This book investigates the creation of the first truly nationalized party organizations in the United States in the late nineteenth century, an innovation that reversed the parties' traditional privileging of state and local interests in nominating campaigns and the conduct of national campaigns. Between 1880 and 1896, party elites crafted a defense of these national organizations that charted the theoretical parameters of American party development into the twentieth century. With empowered national committees and a new understanding of the parties' role in the political system, national party leaders dominated American politics in new ways, renewed the parties' legitimacy in an increasingly pluralistic and nationalized political environment, and thus maintained their relevance throughout the twentieth century. The new organizations particularly served the interests of presidents and presidential candidates, and the little-studied presidencies of the late nineteenth century demonstrate the first stirrings of modern presidential party leadership.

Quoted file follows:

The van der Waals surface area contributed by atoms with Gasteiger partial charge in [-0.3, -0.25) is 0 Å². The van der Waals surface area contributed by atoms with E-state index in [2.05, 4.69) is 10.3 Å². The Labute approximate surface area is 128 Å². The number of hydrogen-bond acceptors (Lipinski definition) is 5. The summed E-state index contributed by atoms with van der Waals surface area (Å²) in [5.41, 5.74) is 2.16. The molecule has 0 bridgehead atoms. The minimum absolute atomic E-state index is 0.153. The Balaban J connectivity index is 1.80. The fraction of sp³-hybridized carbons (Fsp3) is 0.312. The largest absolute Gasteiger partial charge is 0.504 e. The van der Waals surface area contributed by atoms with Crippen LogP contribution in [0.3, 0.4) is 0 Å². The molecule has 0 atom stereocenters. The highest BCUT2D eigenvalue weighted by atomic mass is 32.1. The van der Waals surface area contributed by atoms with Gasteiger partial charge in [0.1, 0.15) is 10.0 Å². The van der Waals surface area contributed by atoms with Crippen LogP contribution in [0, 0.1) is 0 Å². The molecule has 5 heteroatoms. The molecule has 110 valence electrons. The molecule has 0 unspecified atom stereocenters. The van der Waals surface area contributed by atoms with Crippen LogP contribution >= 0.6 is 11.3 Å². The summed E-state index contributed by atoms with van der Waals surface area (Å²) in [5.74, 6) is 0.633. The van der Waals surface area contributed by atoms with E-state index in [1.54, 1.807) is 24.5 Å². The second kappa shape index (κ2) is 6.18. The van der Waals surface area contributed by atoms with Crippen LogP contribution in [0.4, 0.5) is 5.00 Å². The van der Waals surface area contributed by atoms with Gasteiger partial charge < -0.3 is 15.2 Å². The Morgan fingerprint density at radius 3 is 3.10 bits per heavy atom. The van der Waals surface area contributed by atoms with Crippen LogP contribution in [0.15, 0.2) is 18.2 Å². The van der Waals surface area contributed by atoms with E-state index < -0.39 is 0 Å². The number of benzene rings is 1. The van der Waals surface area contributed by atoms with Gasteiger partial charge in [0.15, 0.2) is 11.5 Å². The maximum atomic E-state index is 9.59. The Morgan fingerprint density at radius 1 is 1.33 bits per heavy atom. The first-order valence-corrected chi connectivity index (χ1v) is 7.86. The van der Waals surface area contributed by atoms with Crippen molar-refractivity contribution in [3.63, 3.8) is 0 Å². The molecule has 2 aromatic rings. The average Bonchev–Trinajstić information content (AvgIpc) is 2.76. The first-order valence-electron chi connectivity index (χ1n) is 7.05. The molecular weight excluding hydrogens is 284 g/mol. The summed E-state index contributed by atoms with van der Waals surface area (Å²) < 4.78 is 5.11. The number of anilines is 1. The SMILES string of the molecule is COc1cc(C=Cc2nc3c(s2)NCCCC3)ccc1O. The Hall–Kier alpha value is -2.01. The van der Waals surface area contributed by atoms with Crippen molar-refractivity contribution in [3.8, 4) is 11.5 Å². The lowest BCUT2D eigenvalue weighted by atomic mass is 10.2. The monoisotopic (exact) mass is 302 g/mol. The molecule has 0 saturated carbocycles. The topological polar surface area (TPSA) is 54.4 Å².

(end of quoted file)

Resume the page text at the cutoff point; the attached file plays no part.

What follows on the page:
Daniel Klinghard is Assistant Professor of Political Science at the College of the Holy Cross in Worcester, Massachusetts.
Introduction; 1. Localism and the Jacksonian mode; 2. The nineteenth-century associational explosion and the challenge to the Jacksonian mode; 3. Organizational transformation and the national parties; 4. National campaign clubs and the party-in-the-electorate; 5. Grover Cleveland and the emergence of presidential party leadership; 6. Party transformation in the Republican Party; Conclusion.